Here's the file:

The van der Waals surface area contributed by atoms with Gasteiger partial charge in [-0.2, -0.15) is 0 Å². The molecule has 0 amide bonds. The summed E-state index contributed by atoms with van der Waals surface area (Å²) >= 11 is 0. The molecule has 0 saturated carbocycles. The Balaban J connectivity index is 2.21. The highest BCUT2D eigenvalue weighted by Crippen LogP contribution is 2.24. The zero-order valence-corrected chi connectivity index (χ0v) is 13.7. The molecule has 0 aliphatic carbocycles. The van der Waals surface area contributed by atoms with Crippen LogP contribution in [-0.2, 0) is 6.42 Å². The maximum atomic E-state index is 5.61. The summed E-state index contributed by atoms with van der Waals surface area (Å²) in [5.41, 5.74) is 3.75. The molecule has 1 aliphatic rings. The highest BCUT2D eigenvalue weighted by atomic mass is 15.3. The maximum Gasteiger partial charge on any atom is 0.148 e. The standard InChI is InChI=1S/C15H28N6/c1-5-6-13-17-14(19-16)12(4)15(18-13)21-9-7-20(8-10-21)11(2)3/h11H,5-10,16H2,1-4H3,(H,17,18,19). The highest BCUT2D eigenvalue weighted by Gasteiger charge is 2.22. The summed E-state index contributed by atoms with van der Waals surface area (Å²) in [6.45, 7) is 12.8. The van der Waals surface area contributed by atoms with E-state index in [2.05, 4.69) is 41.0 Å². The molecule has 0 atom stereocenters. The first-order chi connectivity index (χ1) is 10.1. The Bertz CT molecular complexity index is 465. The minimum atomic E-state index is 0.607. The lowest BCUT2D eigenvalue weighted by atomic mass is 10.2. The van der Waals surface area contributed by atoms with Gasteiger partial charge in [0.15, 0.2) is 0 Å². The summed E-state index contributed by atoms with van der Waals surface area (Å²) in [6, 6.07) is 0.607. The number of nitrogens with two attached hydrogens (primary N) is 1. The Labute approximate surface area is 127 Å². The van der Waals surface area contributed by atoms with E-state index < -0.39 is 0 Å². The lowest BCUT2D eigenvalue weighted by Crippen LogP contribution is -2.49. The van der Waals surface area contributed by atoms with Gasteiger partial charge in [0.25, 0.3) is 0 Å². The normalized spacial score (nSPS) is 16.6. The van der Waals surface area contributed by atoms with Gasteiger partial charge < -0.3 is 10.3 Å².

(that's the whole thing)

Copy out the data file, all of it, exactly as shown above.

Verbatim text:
The van der Waals surface area contributed by atoms with Gasteiger partial charge in [-0.2, -0.15) is 0 Å². The molecule has 0 amide bonds. The summed E-state index contributed by atoms with van der Waals surface area (Å²) >= 11 is 0. The molecule has 0 saturated carbocycles. The Balaban J connectivity index is 2.21. The highest BCUT2D eigenvalue weighted by Crippen LogP contribution is 2.24. The zero-order valence-corrected chi connectivity index (χ0v) is 13.7. The molecule has 0 aliphatic carbocycles. The van der Waals surface area contributed by atoms with Crippen LogP contribution in [-0.2, 0) is 6.42 Å². The maximum atomic E-state index is 5.61. The summed E-state index contributed by atoms with van der Waals surface area (Å²) in [5.41, 5.74) is 3.75. The molecule has 1 aliphatic rings. The highest BCUT2D eigenvalue weighted by atomic mass is 15.3. The maximum Gasteiger partial charge on any atom is 0.148 e. The standard InChI is InChI=1S/C15H28N6/c1-5-6-13-17-14(19-16)12(4)15(18-13)21-9-7-20(8-10-21)11(2)3/h11H,5-10,16H2,1-4H3,(H,17,18,19). The highest BCUT2D eigenvalue weighted by Gasteiger charge is 2.22. The summed E-state index contributed by atoms with van der Waals surface area (Å²) in [6.45, 7) is 12.8. The van der Waals surface area contributed by atoms with E-state index in [2.05, 4.69) is 41.0 Å². The molecule has 0 atom stereocenters. The first-order chi connectivity index (χ1) is 10.1. The Bertz CT molecular complexity index is 465. The minimum atomic E-state index is 0.607. The lowest BCUT2D eigenvalue weighted by atomic mass is 10.2. The van der Waals surface area contributed by atoms with Gasteiger partial charge in [0.15, 0.2) is 0 Å². The summed E-state index contributed by atoms with van der Waals surface area (Å²) in [6, 6.07) is 0.607. The number of nitrogens with two attached hydrogens (primary N) is 1. The Labute approximate surface area is 127 Å². The van der Waals surface area contributed by atoms with E-state index < -0.39 is 0 Å². The lowest BCUT2D eigenvalue weighted by Crippen LogP contribution is -2.49. The van der Waals surface area contributed by atoms with Gasteiger partial charge in [0.25, 0.3) is 0 Å². The normalized spacial score (nSPS) is 16.6. The van der Waals surface area contributed by atoms with Gasteiger partial charge < -0.3 is 10.3 Å².